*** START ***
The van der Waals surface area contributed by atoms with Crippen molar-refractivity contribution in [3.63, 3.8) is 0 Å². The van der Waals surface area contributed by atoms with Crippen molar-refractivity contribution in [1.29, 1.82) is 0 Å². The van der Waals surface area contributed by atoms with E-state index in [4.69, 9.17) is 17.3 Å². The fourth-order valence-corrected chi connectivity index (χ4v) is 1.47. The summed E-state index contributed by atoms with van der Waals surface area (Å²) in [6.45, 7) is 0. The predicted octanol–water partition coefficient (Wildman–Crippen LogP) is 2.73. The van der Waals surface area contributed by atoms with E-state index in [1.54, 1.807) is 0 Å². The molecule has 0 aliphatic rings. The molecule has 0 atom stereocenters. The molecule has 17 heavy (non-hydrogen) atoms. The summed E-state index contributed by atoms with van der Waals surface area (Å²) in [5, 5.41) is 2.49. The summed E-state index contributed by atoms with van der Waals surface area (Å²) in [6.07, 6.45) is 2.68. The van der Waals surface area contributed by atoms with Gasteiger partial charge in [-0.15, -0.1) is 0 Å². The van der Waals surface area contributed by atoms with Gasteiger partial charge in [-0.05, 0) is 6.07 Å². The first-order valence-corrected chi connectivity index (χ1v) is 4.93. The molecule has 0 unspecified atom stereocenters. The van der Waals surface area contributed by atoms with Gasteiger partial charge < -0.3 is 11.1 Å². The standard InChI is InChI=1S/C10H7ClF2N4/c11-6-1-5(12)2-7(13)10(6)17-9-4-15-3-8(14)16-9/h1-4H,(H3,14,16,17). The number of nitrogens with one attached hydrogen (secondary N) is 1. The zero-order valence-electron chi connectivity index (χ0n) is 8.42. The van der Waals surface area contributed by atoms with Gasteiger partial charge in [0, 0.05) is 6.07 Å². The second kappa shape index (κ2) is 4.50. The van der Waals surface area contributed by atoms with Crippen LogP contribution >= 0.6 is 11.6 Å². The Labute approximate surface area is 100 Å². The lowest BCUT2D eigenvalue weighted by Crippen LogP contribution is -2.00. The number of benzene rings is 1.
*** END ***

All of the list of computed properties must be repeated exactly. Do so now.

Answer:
The van der Waals surface area contributed by atoms with Crippen molar-refractivity contribution in [3.63, 3.8) is 0 Å². The van der Waals surface area contributed by atoms with Crippen molar-refractivity contribution in [1.29, 1.82) is 0 Å². The van der Waals surface area contributed by atoms with E-state index in [4.69, 9.17) is 17.3 Å². The fourth-order valence-corrected chi connectivity index (χ4v) is 1.47. The summed E-state index contributed by atoms with van der Waals surface area (Å²) in [6.45, 7) is 0. The predicted octanol–water partition coefficient (Wildman–Crippen LogP) is 2.73. The van der Waals surface area contributed by atoms with E-state index in [1.54, 1.807) is 0 Å². The molecule has 0 aliphatic rings. The molecule has 0 atom stereocenters. The molecule has 17 heavy (non-hydrogen) atoms. The summed E-state index contributed by atoms with van der Waals surface area (Å²) in [5, 5.41) is 2.49. The summed E-state index contributed by atoms with van der Waals surface area (Å²) in [6.07, 6.45) is 2.68. The van der Waals surface area contributed by atoms with Gasteiger partial charge in [-0.15, -0.1) is 0 Å². The van der Waals surface area contributed by atoms with Gasteiger partial charge in [-0.05, 0) is 6.07 Å². The first-order valence-corrected chi connectivity index (χ1v) is 4.93. The molecule has 0 unspecified atom stereocenters. The van der Waals surface area contributed by atoms with Gasteiger partial charge < -0.3 is 11.1 Å². The standard InChI is InChI=1S/C10H7ClF2N4/c11-6-1-5(12)2-7(13)10(6)17-9-4-15-3-8(14)16-9/h1-4H,(H3,14,16,17). The number of nitrogens with one attached hydrogen (secondary N) is 1. The zero-order valence-electron chi connectivity index (χ0n) is 8.42. The van der Waals surface area contributed by atoms with Gasteiger partial charge in [0, 0.05) is 6.07 Å². The second kappa shape index (κ2) is 4.50. The van der Waals surface area contributed by atoms with Crippen LogP contribution >= 0.6 is 11.6 Å². The Labute approximate surface area is 100 Å². The lowest BCUT2D eigenvalue weighted by Crippen LogP contribution is -2.00. The number of benzene rings is 1.